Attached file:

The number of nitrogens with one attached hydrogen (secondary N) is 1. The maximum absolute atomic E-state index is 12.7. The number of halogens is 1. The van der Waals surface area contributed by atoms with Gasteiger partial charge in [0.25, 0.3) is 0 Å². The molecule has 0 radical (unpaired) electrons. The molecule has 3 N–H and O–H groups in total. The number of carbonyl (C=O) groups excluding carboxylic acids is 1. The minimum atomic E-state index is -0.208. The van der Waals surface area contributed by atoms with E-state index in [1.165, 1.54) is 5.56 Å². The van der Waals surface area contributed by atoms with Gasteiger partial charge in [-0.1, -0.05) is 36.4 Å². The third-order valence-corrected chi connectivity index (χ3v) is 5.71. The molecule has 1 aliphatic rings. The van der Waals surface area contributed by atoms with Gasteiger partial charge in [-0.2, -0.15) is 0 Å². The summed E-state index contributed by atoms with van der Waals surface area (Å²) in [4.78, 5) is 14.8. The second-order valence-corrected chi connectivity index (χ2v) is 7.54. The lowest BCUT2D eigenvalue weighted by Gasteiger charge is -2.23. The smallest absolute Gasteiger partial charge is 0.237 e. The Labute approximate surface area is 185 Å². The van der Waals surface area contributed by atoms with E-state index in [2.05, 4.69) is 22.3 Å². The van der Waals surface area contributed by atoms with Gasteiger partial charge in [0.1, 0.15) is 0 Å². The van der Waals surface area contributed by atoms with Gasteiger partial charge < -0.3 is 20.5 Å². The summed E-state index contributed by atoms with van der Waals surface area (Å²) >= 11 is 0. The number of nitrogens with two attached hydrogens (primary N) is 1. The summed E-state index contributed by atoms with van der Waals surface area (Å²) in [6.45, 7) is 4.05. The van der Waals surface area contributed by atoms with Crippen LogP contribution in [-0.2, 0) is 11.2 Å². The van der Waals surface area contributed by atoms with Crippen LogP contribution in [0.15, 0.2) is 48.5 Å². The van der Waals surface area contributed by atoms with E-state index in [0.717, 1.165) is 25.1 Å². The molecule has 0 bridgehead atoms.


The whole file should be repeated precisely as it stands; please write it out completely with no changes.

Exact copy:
The number of nitrogens with one attached hydrogen (secondary N) is 1. The maximum absolute atomic E-state index is 12.7. The number of halogens is 1. The van der Waals surface area contributed by atoms with Gasteiger partial charge in [0.25, 0.3) is 0 Å². The molecule has 0 radical (unpaired) electrons. The molecule has 3 N–H and O–H groups in total. The number of carbonyl (C=O) groups excluding carboxylic acids is 1. The minimum atomic E-state index is -0.208. The van der Waals surface area contributed by atoms with E-state index in [1.165, 1.54) is 5.56 Å². The van der Waals surface area contributed by atoms with Gasteiger partial charge in [-0.1, -0.05) is 36.4 Å². The third-order valence-corrected chi connectivity index (χ3v) is 5.71. The molecule has 1 aliphatic rings. The van der Waals surface area contributed by atoms with Gasteiger partial charge in [-0.2, -0.15) is 0 Å². The summed E-state index contributed by atoms with van der Waals surface area (Å²) in [4.78, 5) is 14.8. The second-order valence-corrected chi connectivity index (χ2v) is 7.54. The lowest BCUT2D eigenvalue weighted by Gasteiger charge is -2.23. The smallest absolute Gasteiger partial charge is 0.237 e. The Labute approximate surface area is 185 Å². The van der Waals surface area contributed by atoms with E-state index in [2.05, 4.69) is 22.3 Å². The van der Waals surface area contributed by atoms with Gasteiger partial charge in [0.1, 0.15) is 0 Å². The van der Waals surface area contributed by atoms with Gasteiger partial charge < -0.3 is 20.5 Å². The summed E-state index contributed by atoms with van der Waals surface area (Å²) >= 11 is 0. The number of nitrogens with two attached hydrogens (primary N) is 1. The summed E-state index contributed by atoms with van der Waals surface area (Å²) in [6.45, 7) is 4.05. The van der Waals surface area contributed by atoms with Crippen LogP contribution in [-0.2, 0) is 11.2 Å². The van der Waals surface area contributed by atoms with Crippen LogP contribution in [0.15, 0.2) is 48.5 Å². The van der Waals surface area contributed by atoms with E-state index in [0.717, 1.165) is 25.1 Å². The molecule has 0 bridgehead atoms.